Thursday, January 17, 2013 9:01:53 PM (W. Europe Standard Time, UTC+01:00)  #     | 
How can mobile technologies advance literacy for all, especially in countries that are “book-poor but mobile-rich”? How can they support teachers’ professional development to improve education quality? And how can they further gender equality in education and increase opportunities for women and girls?

These specific Educations for All-related questions will be addressed during the Second Mobile Learning Week (MLW) which will take place in UNESCO Headquarters in Paris from 18 to 22 February 2013.  

At the end of 2012 there were an estimated six billion mobile phone subscriptions in the world. The unprecedented uptake of mobile phones in particular, in both developed and developing countries open up new possibilities for increasing education access, equity and quality. Mobile learning, a growing field of ICT in education, has the potential to significantly impact the delivery of education.  

MLW 2013 is the UN flagship mobile learning event and will be attended by an international audience of ICT in education specialists, practitioners, policy makers and representatives from relevant NGOs and corporations.  

As with UNESCO’s successful first MLW from 12-16 December 2011, the 2013 edition of MLW will share innovative ways of learning with, and through, mobile technologies, and how they can help achieve the Education for All goals and improve the quality of education.
A two-day symposium, from 18 to 19 February, forms the backbone of the event and features keynote speakers, demonstrations of mobile content and technology, and thematic breakout sessions.  

On 20 February, UNESCO, in partnership with the GSMA, will host an invitation-only meeting of high-level government officials to discuss issues relating to mobile learning and policy. 

A series of webinars will take place on 21 and 22 February. These online events will allow people all over the world to discuss topics related to mobile learning and will be moderated by leading thinkers in the field of ICT in education.  
 As the UN agency tasked with coordinating EFA, UNESCO is committed to investigating how information and communication technology—of which mobile devices are the most widespread—can help further progress towards Education for All.

(Source: UNESCO)

Thursday, January 17, 2013 8:44:01 PM (W. Europe Standard Time, UTC+01:00)  #     | 
UNESCO’s Gender Equality in Free and Open Source Software (FOSS) community is looking for groups and initiatives that promote women’s role and representation in FOSS. This will allow building a comprehensive repository of FOSS Groups and Initiatives by and for Women and Girls.

Free and Open Source Software (FOSS) is liberally licensed software that grants users the right to use, study, adapt and distribute its design through the availability of its source code. Such approach to the use and development of software encourages innovation and skills-building.

FOSS has dramatically changed the way software is produced, distributed, supported and used. However, most of the problems pertaining to gender inequalities in the software industry have been duplicated in the FOSS field. According to UNESCO’s Report on Gender Equality and Free and Open Source Software, globally less than 20 per cent of ICT developers and FOSS users are women. Furthermore, women’s entry level wages are only 17 per cent of men’s wages. Figures are especially worrying in FOSS. Only 2 per cent of professionals working in FOSS are women, compared to 28 per cent in proprietary software.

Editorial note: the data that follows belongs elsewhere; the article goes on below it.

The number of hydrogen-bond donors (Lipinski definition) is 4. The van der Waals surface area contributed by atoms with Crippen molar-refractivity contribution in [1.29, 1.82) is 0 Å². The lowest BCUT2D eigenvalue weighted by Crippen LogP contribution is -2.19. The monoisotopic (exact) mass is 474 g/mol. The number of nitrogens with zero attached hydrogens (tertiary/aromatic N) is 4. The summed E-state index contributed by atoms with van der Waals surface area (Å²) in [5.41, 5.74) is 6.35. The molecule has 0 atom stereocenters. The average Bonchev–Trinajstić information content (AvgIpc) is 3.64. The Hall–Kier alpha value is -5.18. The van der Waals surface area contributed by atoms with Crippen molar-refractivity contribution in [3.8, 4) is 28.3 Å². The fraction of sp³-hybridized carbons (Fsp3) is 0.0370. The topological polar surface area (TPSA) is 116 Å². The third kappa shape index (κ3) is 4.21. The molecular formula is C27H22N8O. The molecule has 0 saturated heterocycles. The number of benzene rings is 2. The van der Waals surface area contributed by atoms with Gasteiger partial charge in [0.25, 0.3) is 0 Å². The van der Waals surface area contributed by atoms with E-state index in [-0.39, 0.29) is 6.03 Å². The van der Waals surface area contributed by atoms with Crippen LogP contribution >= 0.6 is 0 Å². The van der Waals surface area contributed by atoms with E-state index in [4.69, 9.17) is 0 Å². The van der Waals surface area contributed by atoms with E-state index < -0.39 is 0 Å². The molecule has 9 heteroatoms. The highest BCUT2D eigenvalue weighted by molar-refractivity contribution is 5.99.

For this reason, UNESCO calls on FOSS communities to build a comprehensive list of FOSS Groups and Initiatives for Women and Girls. UNESCO encourages women’s and girls’ active participation in all aspects of the development and use of FOSS at all levels: cultural, economic, political and technical.

The objectives of the repository are the following:

•    to raise awareness about the gender gaps in FOSS;
•    to give more visibility to women-led FOSS groups and activities, including their important role as models and mentors for women and girls interested in FOSS;
•    to highlight women’s representation and achievements in FOSS, and dedicated activities;
•    to provide a platform where different FOSS groups can create collaborative efforts, exchange information through relevant NGOs, associations, business, academia and   the public sectors, and promote initiatives contributing to women's participation and advancement in FOSS.

Contributions can be send by e-mail to: foss@unesco.org or join the UNESCO FOSS community by providing the following information:
•    for groups: name of the group, national or regional scope, a brief introduction and the link;
•    for initiatives/activities: title and a brief introduction including goals, status and achievements.

Further details

Thursday, January 17, 2013 8:34:48 PM (W. Europe Standard Time, UTC+01:00)  #     | 
The United States Agency for International Development (USAID), in partnership with the Cherie Blair Foundation for Women and leading network operator Millicom International Cellular S.A., launched an innovative project to bring mobile financial services to women entrepreneurs throughout Tanzania, Rwanda and Ghana. Over a period of 18 months, this Global Development Alliance will provide over 4,000 women with business skills training and valuable opportunities to increase their income through mobile retail channels.